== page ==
Thursday, May 27, 2010

Handing In My "Simpsons" Card

Okay, "The Simpsons." You've finally convinced me I should stop watching you.

I've been a fan since day one. All right, I never really saw "The Tracy Ullman Show," where you debuted as shorts. But I started watching as soon as you became your own series, when I was all of nine years old. You were such an anomaly - with your characters with weird color designs and ridiculous hairstyles; being the first prime time cartoon in decades; being the controversial "cartoon that swears," which gave the younger set a sense of the forbidden and the dangerous.

But you were more than just the cartoon that swears. You had heart, and a genuine interest in telling stories. By the time your second season got into full swing, you'd nailed down your tone and your style of humor, and you became the funniest show on television.

It's interesting to contemplate how many of your jokes and references were way over the head of my nine-year-old self. But that's what was so great about it. You were talking up to me. You respected my intelligence and knew that I'd understand enough to be entertained... and that the show would open up to me even further as I got older and learned more about life and culture.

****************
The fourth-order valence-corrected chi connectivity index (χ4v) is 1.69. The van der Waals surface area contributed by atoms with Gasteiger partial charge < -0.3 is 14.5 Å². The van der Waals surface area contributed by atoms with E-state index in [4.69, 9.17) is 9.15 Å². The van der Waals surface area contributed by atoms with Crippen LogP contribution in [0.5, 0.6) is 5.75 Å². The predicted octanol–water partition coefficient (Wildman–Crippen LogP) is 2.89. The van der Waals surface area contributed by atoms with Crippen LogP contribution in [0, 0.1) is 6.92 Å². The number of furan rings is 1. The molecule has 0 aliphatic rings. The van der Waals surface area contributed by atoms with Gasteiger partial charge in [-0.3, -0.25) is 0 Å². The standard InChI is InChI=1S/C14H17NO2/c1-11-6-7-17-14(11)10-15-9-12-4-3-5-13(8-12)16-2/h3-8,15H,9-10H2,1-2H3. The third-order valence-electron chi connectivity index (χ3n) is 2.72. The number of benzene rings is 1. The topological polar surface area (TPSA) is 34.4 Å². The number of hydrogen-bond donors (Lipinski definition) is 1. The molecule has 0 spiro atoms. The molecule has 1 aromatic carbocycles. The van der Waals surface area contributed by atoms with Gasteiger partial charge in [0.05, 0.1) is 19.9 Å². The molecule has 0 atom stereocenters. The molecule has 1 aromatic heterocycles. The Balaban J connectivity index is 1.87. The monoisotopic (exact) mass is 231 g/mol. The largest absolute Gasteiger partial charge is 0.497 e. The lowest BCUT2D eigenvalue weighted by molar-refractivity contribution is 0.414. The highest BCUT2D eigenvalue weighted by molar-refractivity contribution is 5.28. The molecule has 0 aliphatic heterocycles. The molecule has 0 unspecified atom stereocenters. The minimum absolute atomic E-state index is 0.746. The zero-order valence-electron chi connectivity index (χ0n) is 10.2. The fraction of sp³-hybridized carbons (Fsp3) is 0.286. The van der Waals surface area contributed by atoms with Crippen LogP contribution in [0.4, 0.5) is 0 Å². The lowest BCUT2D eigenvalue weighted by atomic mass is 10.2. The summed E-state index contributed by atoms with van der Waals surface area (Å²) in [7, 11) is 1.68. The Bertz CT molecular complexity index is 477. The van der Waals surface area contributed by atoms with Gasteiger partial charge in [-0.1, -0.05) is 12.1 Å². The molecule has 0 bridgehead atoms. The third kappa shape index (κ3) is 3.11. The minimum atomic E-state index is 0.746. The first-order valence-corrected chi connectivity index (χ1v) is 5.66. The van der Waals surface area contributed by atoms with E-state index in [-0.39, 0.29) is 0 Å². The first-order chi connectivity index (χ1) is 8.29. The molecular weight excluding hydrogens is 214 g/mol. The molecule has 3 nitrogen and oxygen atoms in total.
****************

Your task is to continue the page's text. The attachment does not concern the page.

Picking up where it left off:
I actually learned things from you. Real things! Things like the coriolis effect, what the Sword of Damocles was, and that William Henry Harrison died after 30 days in office.

You were genius. You became more quotable and more referenced than standard-bearers like Monty Python. You added to the English lexicon - and not just obvious stuff like "D'oh," but words like "embiggen," "avoision," "sacrilicious," "crisitunity," and "boo-urns." Needless to say, these words are perfectly cromulent.

You also contributed such practical phrases as "coming up Milhouse," "I'm intrigued by your theories and would like to subscribe to your newsletter," "Bees are on the what now?," and, of course, "Worst. [FILL IN BLANK]. Ever."

Somewhere around season eleven, you took a turn for the... less good. It wasn't a dramatic decline and, like most fans, I was willing to overlook it. You were still a hell of a show, better than most anything else that was on. The popular opinion around this time became, "I'll take the worst episode of 'The Simpsons' over the best episode of just about anything else." Yes, even on a bad day, "The Simpsons" outshone the competition.

But season 11 was a long time ago. And so were 12, 13 and 14. You've just ended season 21. Twenty-freakin'-one! And despite the dissenting opinions of various delusional people (or the people who have a financial stake in the show's continued success), the quality has dropped steadily with each passing season for at least, oh, let's say eight years now.